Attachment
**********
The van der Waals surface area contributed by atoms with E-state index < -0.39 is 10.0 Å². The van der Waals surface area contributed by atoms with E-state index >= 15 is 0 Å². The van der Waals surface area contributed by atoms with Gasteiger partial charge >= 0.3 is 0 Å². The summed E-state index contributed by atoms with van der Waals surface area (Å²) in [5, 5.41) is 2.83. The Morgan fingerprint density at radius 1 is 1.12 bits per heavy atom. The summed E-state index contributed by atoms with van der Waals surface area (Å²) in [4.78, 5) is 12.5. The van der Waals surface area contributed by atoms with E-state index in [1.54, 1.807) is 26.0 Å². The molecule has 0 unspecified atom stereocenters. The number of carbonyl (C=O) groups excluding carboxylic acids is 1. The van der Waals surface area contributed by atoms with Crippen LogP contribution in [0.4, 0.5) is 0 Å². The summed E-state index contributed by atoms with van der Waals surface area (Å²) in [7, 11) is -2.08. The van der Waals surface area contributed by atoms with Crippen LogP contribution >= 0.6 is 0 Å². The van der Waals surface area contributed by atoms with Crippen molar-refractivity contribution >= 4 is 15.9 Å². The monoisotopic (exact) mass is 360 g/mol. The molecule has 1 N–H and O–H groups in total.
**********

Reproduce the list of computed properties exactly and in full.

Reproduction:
The van der Waals surface area contributed by atoms with E-state index < -0.39 is 10.0 Å². The van der Waals surface area contributed by atoms with E-state index >= 15 is 0 Å². The van der Waals surface area contributed by atoms with Gasteiger partial charge >= 0.3 is 0 Å². The summed E-state index contributed by atoms with van der Waals surface area (Å²) in [5, 5.41) is 2.83. The Morgan fingerprint density at radius 1 is 1.12 bits per heavy atom. The summed E-state index contributed by atoms with van der Waals surface area (Å²) in [4.78, 5) is 12.5. The van der Waals surface area contributed by atoms with E-state index in [1.54, 1.807) is 26.0 Å². The molecule has 0 unspecified atom stereocenters. The number of carbonyl (C=O) groups excluding carboxylic acids is 1. The van der Waals surface area contributed by atoms with Crippen LogP contribution in [0.4, 0.5) is 0 Å². The summed E-state index contributed by atoms with van der Waals surface area (Å²) in [7, 11) is -2.08. The van der Waals surface area contributed by atoms with Crippen LogP contribution >= 0.6 is 0 Å². The van der Waals surface area contributed by atoms with Crippen molar-refractivity contribution >= 4 is 15.9 Å². The monoisotopic (exact) mass is 360 g/mol. The molecule has 1 N–H and O–H groups in total.